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The Retirement Nightmare: Half of Americans Have Less Than $2,000 Banked for Their Golden Years

With declining earnings and a culture of borrow-and-consume, America's workers face a future of uncertainty and little money to pay for their retirement.

The days of quietly retiring with a nest egg built up from years of savings from a long career on the verge of disappearing. For tens of millions of Americans, facing rising costs, shrinking incomes and growing debts they already have disappeared.

"One out of three working Americans does not have retirement savings beyond Social Security, and about 35% of those over 65 rely almost totally on Social Security alone," Dallas Salisbury, president of the Alliance for Investor Education and the Employee Benefit Research Institute ( EBRI) , explained to AlterNet. "Of the remaining two-thirds of working Americans that have some retirement savings,  27 percent report less than $1,000, 16 percent between $1,000 and $9,999, 11 percent between $10,000 and $24,999, 12 percent between $25,000-$49,999, and 36 percent $50,000 or more." Perhaps the most shocking number is that half of Americans have $2,000 or less saved for retirement. 

Crunch the numbers and you end up with a retirement myth, rather than a money-maker.  We face a colder economic reality: Not only are there no astronomical retirement returns coming down the financial pike, but what nuts and nest-eggs families have set aside for their futures have been mostly sucked dry

"Individuals need to follow the advice of the ages," said Salisbury. "Spend less than you earn by 25 percent, and save for your future. This keeps your lifestyle from getting ahead of your income."

While saving 1/4 of our shrinking incomes sounds nigh on impossible in this economic climate, many are watching their savings getting squandered by bad fund managers. One retirement Ponzi scheme starting to worry the Senate Special Committee on Aging, according to an aide who asked not to be named, are target-date funds, a financial instrument . They're basically mutual funds that try to play equities and stocks in their early years before settling into more conservative investments like cash and fixed-income before maturing, so as not to give their investors heart attacks on the date of their retirement. As imagined, given our wheezing global economy, target-date funds are leaking money to managers who are charging insane fees before the house of cards crashes. In July, the SEC proposed new rules to make target-date funds more transparent, but lately the SEC has been proposing much while the banksters and executives that really run the country have continued to fund everything from Barack Obama's election to the Republican Party itself.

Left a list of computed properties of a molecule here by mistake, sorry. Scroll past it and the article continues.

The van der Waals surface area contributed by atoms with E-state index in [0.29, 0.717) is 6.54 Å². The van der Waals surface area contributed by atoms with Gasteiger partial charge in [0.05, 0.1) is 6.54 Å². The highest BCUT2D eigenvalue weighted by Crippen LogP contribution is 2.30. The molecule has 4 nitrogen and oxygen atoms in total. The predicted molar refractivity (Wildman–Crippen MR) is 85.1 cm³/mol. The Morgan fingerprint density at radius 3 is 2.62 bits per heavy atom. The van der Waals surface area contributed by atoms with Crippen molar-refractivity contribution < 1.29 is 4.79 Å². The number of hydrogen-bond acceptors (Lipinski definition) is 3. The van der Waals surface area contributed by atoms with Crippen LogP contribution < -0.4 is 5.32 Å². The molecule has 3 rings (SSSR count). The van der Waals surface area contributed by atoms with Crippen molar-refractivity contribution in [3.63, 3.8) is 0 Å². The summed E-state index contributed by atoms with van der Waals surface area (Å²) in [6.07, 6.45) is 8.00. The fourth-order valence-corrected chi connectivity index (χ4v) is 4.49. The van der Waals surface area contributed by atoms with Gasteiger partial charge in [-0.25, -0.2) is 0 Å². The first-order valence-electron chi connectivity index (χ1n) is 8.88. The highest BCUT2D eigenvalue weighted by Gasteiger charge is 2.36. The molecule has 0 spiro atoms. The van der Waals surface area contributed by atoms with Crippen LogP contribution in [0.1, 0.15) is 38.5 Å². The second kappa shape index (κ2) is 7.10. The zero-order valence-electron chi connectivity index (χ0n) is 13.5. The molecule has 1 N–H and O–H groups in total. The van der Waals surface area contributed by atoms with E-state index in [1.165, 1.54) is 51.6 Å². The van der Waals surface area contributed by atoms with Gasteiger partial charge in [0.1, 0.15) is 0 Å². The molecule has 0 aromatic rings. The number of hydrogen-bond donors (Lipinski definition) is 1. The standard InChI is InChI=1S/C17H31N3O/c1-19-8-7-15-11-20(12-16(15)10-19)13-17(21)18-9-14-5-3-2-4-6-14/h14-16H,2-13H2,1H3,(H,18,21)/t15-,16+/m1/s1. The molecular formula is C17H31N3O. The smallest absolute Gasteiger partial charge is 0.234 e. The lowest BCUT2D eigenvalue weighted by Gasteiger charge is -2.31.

In related news, the Supreme Court ruled that corporations are free to spend, pardon the pun, as much as they want to buy political candidates In other words, even if your target-date fund survives the banksters' scams by the time it finally matures, there's no guarantee it can't be downsized by them at a moment's notice. To quote Wikipedia, "almost all target date funds do not have any guarantee." The banksters and the SEC know it, and now so do you.

But what can we do about it? Nothing, if we don't accept the fact that we're quickly turning into a world of freelancers in search of our next check. Which, of course, we'd all like to divide accordingly to live comparatively well and invest in a nest-egg for a more convenient future. But in an economic environment that is alternately unable to provide job growth or security, and is infested by market-makers armed with supercomputers and math and Ph.Ds, that's unlikely and illogical.

"I think Americans will no longer have retirements that demand no additional work," Sara Horowitz, executive director of the nonprofit Freelancers Union, explained to AlterNet. "They will lessen work in old age. In other words, retirement will increasingly mean becoming an independent worker."

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